Mister Mo goes hands-on with the Nokia Lumia 630

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Mo at Lumia630launch psitting

Yesterday in Lagos, the Lumia 630 Dual SIM was launched for the Nigerian market and I was present at the event. On arrival, my first point of call was the display stand where units of the 630 were available to play with. The Lumia 630 is the first Windows Phone smartphone to offer dual SIM functionality, so it is a milestone for the platform. You can use two SIMs on the device. Both SIMs are active simultaneously. SIM type for both slots is micro-SIM.

With a 4.5-inch display, the Lumia 630 is a very compact device. It is at the lower end of my sweet spot and feels very comfortable in the hand. The display is quite nice too, with ClearBlack technology helping to keep the 854 x 480 pixel LCD display punchy. Gorilla Glass 3 is here too, offering up-to-date protection for the display.

Lumia630 on stand

The 630 Dual SIM runs the very latest version of Windows Phone – version 8.1. That means that goodies such as action area, parallax background, intelligent email, better web browser, and swipe text entry, among others, are all there. There is an internal storage of 8GB, with support for SD cards of up to 128GB in size.

One of the units that I played with had 40GB of songs on a memory card, and the Lumia 630 accessed and played back those songs without any lags in interaction. Flipping through songs and albums was smooth. Switching through apps on the phone too was surprisingly breezy. With a 1.2GHz quad core Qualcomm Snapdragon 400 processor, this performance is perhaps not strange. But it should allay the fears that some have about the device having just 512 MB of RAM. Windows Phone OS has been proven to run very well on 512 MB of RAM. This is very different from the often limiting experience of 512 MB RAM on Android OS.

Mo with Nokia Lumia 630

I didn’t have the time to play with the camera as I would have loved to, but the single shot that I took suggests an impressive performance for a 5 megapixel shooter. I will have more details on camera performance and other features in my full review.


Mister Mobility and Nick Imudia
Myself and Nick Imudia, MD of Microsoft Mobile West/Central Africa after our chat. Photo taken with a Lumia 1020.

What makes the Lumia 630 even more impressive is the price point. Yes; as earlier hinted, it has been confirmed that the Lumia 630 is a sub-N30,000 smartphone. In an exclusive chat that I had with Nick Imudia, MD of Microsoft Mobile West and Central Africa, he said the phone will retail for between N25,000 and N30,000. Of course, Nick was delighted to know that of the over 100 phones I have owned, 32 of them were Nokias. Details of our meeting and chat will be published later in the day, so stick around.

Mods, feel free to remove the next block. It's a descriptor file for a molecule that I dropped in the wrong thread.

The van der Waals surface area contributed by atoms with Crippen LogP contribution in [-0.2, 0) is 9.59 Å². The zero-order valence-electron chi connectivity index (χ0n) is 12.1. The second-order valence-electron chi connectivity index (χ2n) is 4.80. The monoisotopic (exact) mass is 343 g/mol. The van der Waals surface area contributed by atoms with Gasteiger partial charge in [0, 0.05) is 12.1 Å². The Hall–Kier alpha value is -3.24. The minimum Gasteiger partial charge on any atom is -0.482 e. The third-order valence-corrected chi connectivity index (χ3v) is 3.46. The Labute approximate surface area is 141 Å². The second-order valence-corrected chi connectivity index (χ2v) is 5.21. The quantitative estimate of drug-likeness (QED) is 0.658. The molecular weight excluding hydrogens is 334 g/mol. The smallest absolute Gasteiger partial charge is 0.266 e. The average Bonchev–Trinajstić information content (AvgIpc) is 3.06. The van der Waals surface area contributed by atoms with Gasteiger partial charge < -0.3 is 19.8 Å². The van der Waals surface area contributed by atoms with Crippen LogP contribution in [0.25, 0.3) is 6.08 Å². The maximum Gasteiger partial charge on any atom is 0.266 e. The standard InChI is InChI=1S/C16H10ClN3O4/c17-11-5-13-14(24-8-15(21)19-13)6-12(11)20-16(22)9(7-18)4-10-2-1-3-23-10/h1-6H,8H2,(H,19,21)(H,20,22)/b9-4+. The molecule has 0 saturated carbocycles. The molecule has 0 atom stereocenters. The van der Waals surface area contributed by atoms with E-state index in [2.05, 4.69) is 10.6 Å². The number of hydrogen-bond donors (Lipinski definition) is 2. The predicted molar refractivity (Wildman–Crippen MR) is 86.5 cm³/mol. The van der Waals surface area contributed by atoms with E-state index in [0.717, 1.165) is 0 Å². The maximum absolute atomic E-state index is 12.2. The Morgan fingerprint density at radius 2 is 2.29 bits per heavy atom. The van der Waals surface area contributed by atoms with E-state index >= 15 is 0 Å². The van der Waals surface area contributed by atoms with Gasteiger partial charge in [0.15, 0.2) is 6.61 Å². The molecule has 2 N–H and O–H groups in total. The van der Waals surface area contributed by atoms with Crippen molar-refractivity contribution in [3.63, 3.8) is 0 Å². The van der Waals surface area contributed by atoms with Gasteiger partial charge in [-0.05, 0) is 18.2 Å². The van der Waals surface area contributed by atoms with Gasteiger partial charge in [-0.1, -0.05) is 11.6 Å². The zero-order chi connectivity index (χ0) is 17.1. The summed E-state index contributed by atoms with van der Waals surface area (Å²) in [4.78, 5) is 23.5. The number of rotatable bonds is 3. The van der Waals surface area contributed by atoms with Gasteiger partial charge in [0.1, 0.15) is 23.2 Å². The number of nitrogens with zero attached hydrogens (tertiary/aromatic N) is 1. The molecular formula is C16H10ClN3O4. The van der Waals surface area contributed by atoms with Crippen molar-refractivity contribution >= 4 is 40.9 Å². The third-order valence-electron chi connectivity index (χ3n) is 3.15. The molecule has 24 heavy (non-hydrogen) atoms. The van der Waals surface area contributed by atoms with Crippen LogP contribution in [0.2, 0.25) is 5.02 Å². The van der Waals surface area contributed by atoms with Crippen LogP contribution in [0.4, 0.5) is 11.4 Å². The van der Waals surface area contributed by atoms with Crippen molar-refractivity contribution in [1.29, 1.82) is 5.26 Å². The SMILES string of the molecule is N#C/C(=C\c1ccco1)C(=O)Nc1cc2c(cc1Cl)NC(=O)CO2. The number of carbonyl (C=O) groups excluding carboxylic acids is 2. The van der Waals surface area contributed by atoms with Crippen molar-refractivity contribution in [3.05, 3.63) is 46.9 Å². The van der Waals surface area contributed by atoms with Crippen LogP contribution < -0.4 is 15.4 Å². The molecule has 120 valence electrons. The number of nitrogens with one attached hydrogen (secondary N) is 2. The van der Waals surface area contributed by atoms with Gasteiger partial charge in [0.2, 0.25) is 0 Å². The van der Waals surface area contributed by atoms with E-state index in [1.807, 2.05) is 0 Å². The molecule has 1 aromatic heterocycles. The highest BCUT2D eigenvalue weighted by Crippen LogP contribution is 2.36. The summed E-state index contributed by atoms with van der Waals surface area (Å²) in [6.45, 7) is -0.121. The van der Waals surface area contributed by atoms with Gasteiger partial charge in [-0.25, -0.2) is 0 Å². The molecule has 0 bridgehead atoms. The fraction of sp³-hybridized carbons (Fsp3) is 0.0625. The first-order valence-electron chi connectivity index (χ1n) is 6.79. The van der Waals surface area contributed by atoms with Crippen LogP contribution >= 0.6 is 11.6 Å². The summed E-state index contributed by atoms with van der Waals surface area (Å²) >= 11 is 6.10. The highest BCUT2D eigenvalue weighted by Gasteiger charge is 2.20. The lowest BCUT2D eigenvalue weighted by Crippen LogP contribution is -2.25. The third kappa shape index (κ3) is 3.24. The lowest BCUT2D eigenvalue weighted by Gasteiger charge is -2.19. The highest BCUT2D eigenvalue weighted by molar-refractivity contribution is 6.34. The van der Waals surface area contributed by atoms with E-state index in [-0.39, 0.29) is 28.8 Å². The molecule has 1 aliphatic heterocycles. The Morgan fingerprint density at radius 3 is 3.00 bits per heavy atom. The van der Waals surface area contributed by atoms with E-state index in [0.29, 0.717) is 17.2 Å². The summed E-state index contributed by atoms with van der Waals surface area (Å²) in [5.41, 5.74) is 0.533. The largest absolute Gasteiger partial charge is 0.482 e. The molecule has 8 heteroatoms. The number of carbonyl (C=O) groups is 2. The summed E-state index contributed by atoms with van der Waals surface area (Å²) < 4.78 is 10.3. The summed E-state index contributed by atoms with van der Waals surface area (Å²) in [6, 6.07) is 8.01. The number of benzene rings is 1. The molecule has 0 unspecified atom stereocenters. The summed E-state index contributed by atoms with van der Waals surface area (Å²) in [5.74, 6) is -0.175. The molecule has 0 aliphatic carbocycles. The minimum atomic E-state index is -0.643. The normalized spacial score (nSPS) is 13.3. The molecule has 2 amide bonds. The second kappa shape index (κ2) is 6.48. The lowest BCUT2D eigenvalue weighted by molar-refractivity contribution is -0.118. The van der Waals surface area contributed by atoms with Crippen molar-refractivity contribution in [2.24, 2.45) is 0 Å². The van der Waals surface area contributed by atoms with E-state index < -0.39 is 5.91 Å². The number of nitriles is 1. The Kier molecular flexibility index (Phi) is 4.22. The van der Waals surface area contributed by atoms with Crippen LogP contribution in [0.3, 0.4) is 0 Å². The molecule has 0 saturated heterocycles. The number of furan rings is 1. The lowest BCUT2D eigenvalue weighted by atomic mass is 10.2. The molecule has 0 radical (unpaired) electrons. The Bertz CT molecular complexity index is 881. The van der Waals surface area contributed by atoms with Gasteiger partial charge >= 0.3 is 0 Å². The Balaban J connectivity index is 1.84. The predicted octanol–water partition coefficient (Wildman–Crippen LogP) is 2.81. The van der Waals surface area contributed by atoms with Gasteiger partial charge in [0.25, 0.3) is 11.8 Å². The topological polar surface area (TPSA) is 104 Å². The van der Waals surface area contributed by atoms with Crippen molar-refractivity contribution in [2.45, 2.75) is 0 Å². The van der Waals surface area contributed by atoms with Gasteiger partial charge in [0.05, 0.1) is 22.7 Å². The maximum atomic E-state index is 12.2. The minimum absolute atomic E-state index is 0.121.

The Lumia 630 is available right away in stores across Nigeria.


Same day delivery in Lagos when you buy your smartphone from Shop Mobility for all orders before 12 noon each day, Monday to Friday. Go shop now!


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  1. Sounds like a device over which some would drool.

    //This is very different from the often limiting experience of 512 MB RAM on Android OS.//

    With ART becoming the standard on android, this statement will be permanently consigned to the dustbin of history. 😉

    No; you can’t judge a book by its covering pages, but I would certainly judge a phone by the Operating system it runs.

    Let Windowsphone remove the remaining, willful (and Ecosystemic) restrictions, and their fan base should increase even more.

    As it is, give me an Android, or give me (## in a strident voice ##) Android!!!!!!

  2. No front-facing camera
    No 1080p video recording
    No LED flash
    No proximity sensor
    512MB RAM may eventually turn out insufficient for future apps
    No headset or USB cable included in the retail package

  3. Dear Ehis, you can nag. lol! feel your pains though. Between 25 and 30k, at least shove in sensors and front facing camera. odd as it sounds, I LED flash is a deal-breaker for me except this will be my second secondary device

  4. Ehis

    No proximity sensor

    This is not true. I am told that the Lumia 630 has a proximity sensor for detecting objects in front of the screen e.g. during phone calls, as well as an ambient light sensor for auto-brightness.

    No 1080p video recording

    No biggie. Even the Motorola Moto G at a similar price point doesn’t have 1080p video recording. Just same 720p at 30fps.

    512MB RAM may eventually turn out insufficient for future apps

    This is mere speculation. We still have a Lumia 720 with 512MB RAM here on the MOBILITY team, and have no problems running any apps that have been released since its launch a year ago. Many of the few intensive apps/games that didn’t support 512MB RAM initially have been fixed by the developers and all run smoothly on the 720. No-one needs be worried about 512MB RAM on Windows Phone.

    No headset or USB cable included in the retail package

    The 630 sales pack includes just device and charger. But that’s no oddity. When a manufacturer offers premium performance at a budget, something has to give. The Moto G, for example, has only USB cable in the box; no wall adapter/charger and no earphones either.

    No LED flash

    No LED flash on the rear camera is no biggie either. Nokia camera low-light performance is so good that many Lumia users don’t bother with turning on the flash any more. I was shocked speaking to Jesse Oguntimehin and Adewale Yusuf (both of them smartphone photography enthusiasts) at the launch event, and they both insisted that they don’t bother with the flash on their Lumias in low light situations.

    So, all you are really missing with the 630 is the front-facing camera. I know you detest Windows Phone, but…haba! Nice try 😉

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